Huge traffic jam in Gurugram, India on July 20, 2021. Getty Images photo

Fact: There will be decades of strong demand for oil and gas

The world’s sharp recovery of demand as it emerges from COVID-19 is clear evidence of the critical importance oil and gas plays in productive daily life.

Global oil demand is now at 96 per cent of what it was pre-pandemic as of July 2021, according to the U. S. Energy Information Administration (EIA). The EIA forecasts that demand will exceed pre-COVID levels by next September.

There are emerging energy sources and excitement over what’s possible, but there’s no question that the future involves a lot of oil and gas. No credible forecast sees the elimination of fossil fuels from global energy markets in the coming decades – even the IEA’s net zero scenario.

In that unlikely outlook, in 2050 the world continues to demand 24 million barrels of oil per day and 169 billion cubic feet per day of natural gas, compared to 2019 demand of 98 million barrels per day and 340 billion cubic feet per day.

More realistically, the IEA’s base case forecast sees demand increasing in 2040 to 104 million barrels per day of oil and 505 billion cubic feet per day of natural gas. Aligning markets with Paris GHG reduction targets would reduce 2040 oil demand to 66 million barrels per day and natural gas to 344 billion cubic feet per day.

Construction underway at the LNG Canada marine export terminal in Kitimat, B.C. Photo courtesy LNG Canada

Fact: Canadian natural gas can reduce global emissions

Exporting natural gas from Canada as LNG for use in power generation instead of coal in China is expected to result in emissions reductions of 34 to 62 per cent, according to a June 2020 study published in the Journal for Cleaner Production.

There’s a lot of coal-fired power being built around the world. As of January 2021 there were 201 coal plants under construction globally, including 92 in China, 30 in India and 24 in Indonesia, according to Global Energy Monitor. That’s in addition to 345 coal-fired power plants in the pre-construction phase, including 135 in China.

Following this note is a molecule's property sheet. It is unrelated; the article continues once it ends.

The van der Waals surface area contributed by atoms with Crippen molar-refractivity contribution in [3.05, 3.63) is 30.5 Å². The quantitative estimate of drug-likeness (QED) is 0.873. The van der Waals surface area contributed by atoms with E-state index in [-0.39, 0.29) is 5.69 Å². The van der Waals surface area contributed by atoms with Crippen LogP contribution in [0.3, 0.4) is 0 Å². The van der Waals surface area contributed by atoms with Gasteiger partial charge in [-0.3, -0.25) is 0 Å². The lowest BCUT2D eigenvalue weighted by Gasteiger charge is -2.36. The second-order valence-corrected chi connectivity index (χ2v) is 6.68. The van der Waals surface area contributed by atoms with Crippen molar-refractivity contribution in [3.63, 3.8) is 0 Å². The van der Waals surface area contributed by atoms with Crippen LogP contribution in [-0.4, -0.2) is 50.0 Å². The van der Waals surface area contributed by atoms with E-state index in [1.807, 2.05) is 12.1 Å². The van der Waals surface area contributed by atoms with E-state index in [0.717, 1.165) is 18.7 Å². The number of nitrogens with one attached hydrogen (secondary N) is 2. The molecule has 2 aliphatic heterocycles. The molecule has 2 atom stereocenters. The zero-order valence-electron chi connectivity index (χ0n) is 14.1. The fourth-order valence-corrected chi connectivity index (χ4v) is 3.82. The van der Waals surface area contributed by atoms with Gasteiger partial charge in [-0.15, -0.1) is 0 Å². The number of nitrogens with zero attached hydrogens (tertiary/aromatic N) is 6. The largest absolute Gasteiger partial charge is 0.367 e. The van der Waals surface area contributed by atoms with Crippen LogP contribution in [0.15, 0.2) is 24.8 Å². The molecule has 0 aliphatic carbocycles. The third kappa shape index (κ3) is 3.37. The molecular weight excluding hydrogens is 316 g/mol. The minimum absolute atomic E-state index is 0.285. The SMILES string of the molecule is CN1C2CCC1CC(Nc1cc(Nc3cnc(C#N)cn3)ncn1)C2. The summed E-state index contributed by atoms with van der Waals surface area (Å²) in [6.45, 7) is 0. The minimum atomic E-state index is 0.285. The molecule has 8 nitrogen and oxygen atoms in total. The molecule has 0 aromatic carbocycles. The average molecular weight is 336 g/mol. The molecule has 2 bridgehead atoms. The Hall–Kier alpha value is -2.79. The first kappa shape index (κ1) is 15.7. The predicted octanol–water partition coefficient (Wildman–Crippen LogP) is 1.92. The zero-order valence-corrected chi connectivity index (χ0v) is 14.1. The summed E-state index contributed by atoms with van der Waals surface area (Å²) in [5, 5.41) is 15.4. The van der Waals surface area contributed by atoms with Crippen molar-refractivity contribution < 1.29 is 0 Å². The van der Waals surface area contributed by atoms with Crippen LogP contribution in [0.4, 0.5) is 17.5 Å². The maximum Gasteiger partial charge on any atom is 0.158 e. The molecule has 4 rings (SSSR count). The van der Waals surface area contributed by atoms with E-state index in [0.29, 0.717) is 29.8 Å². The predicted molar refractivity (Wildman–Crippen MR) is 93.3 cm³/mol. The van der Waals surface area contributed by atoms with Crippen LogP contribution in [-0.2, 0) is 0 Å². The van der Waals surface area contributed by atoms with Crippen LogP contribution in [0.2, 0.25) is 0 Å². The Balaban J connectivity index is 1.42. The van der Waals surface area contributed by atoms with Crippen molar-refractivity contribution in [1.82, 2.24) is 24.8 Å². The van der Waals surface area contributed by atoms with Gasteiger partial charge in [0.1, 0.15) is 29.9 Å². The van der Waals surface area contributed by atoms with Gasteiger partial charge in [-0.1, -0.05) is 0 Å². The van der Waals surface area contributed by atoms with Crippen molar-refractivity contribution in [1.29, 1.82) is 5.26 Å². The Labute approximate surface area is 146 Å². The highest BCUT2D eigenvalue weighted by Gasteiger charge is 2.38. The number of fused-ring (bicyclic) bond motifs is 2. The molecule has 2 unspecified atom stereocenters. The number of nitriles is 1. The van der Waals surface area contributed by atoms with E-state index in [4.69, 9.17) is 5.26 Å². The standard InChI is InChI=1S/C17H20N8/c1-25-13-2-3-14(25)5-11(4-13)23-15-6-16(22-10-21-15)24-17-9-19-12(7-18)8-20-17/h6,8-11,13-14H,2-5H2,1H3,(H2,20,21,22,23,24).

Global LNG demand is forecast to nearly double to reach 700 million tonnes by 2040, according to Shell’s most recent outlook. The company predicts, however, that by the middle of this decade there will not be enough LNG supply to meet increasing demand.

The opportunity to expand Canadian LNG could spark an employment wave that rolls across the country over the longer term, according to a July 2020 report by the Conference Board of Canada.

In a scenario based on relatively conservative expansion of the industry, the Conference Board estimated that LNG could support 96,550 direct, indirect and induced jobs annually across Canada between 2020 and 2064.

A steam assisted gravity drainage well pad in northeastern Alberta. Photograph courtesy Cenovus Energy

Fact: Oil sands producers are accelerating efforts to reduce emissions

Canada’s oil sands producers are leading the global industry in reducing emissions per barrel, a critical step on the pathway to absolute emissions reductions. Several oil sands projects now have emissions footprints that are lower than the global average thanks to new technology and improved efficiency, according to BMO Capital Markets.

Average oil sands emissions per barrel have fallen by 27 per cent since 2013, BMO reports. Over the same period, competing global oil majors decreased their GHG emissions intensity by just 13 per cent.

A further 20 to 30 per cent reduction in oil sands emissions intensity is expected over the next decade as producers apply new technology and process improvements. And potential game changers could be on the horizon like small modular nuclear reactors and direct air capture.

Longer term, companies that represent more than 90 per cent of oil sands production are now committed to working together to reach net zero GHG emissions by 2050. The initiative is anchored by a CCUS trunkline connecting emissions capture sites in northern Alberta with a sequestration hub.

ESG Ratings - World's Top Oil Reserve Holders

Fact: Canada’s oil and gas sector leads the world in responsible development

Canada ranks number one across environmental, social and governance (ESG) indicators compared to the world’s top oil reserve holders, according to BMO Capital Markets. ESG measures include GHG emissions, water use, Indigenous participation, diversity and inclusion, safety, and regulatory processes.

No matter the future path of global oil and gas demand, Canadians should benefit from satisfying it rather than jurisdictions far behind in their commitment to ESG performance.